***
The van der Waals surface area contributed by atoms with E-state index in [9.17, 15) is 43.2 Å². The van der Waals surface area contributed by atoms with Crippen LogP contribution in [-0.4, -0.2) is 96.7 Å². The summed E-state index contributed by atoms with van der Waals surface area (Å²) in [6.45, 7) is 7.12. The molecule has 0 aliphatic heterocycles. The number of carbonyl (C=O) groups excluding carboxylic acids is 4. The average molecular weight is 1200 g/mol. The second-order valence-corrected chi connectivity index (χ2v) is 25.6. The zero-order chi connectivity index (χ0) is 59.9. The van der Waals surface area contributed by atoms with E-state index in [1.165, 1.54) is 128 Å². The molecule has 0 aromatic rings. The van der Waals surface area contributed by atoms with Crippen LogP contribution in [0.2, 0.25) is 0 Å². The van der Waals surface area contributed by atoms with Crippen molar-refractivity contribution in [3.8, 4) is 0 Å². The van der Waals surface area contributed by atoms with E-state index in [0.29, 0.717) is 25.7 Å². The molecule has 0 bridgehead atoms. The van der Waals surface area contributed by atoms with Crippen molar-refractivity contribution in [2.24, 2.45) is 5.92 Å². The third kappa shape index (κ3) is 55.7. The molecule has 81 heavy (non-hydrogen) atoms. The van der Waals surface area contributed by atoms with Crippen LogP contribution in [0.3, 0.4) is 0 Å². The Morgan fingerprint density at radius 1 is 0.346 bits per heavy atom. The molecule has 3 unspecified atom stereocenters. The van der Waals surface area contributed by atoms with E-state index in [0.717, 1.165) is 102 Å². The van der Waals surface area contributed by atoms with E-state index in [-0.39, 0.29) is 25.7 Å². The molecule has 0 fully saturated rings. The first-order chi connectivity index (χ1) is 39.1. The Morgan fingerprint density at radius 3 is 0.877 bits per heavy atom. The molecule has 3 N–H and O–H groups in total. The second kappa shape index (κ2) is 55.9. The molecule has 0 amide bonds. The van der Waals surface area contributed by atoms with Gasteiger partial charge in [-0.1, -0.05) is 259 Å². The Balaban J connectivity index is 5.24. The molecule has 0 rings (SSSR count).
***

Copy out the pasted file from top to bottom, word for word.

The van der Waals surface area contributed by atoms with E-state index in [9.17, 15) is 43.2 Å². The van der Waals surface area contributed by atoms with Crippen LogP contribution in [-0.4, -0.2) is 96.7 Å². The summed E-state index contributed by atoms with van der Waals surface area (Å²) in [6.45, 7) is 7.12. The molecule has 0 aliphatic heterocycles. The number of carbonyl (C=O) groups excluding carboxylic acids is 4. The average molecular weight is 1200 g/mol. The second-order valence-corrected chi connectivity index (χ2v) is 25.6. The zero-order chi connectivity index (χ0) is 59.9. The van der Waals surface area contributed by atoms with E-state index in [1.165, 1.54) is 128 Å². The molecule has 0 aromatic rings. The van der Waals surface area contributed by atoms with Crippen LogP contribution in [0.2, 0.25) is 0 Å². The van der Waals surface area contributed by atoms with Crippen molar-refractivity contribution in [3.8, 4) is 0 Å². The van der Waals surface area contributed by atoms with E-state index in [0.29, 0.717) is 25.7 Å². The molecule has 0 bridgehead atoms. The van der Waals surface area contributed by atoms with Crippen molar-refractivity contribution in [2.24, 2.45) is 5.92 Å². The third kappa shape index (κ3) is 55.7. The molecule has 81 heavy (non-hydrogen) atoms. The van der Waals surface area contributed by atoms with Crippen LogP contribution in [0.3, 0.4) is 0 Å². The Morgan fingerprint density at radius 1 is 0.346 bits per heavy atom. The molecule has 3 unspecified atom stereocenters. The van der Waals surface area contributed by atoms with E-state index in [0.717, 1.165) is 102 Å². The van der Waals surface area contributed by atoms with E-state index in [-0.39, 0.29) is 25.7 Å². The molecule has 0 fully saturated rings. The first-order chi connectivity index (χ1) is 39.1. The Morgan fingerprint density at radius 3 is 0.877 bits per heavy atom. The molecule has 3 N–H and O–H groups in total. The second kappa shape index (κ2) is 55.9. The molecule has 0 amide bonds. The van der Waals surface area contributed by atoms with Gasteiger partial charge in [-0.1, -0.05) is 259 Å². The Balaban J connectivity index is 5.24. The molecule has 0 rings (SSSR count).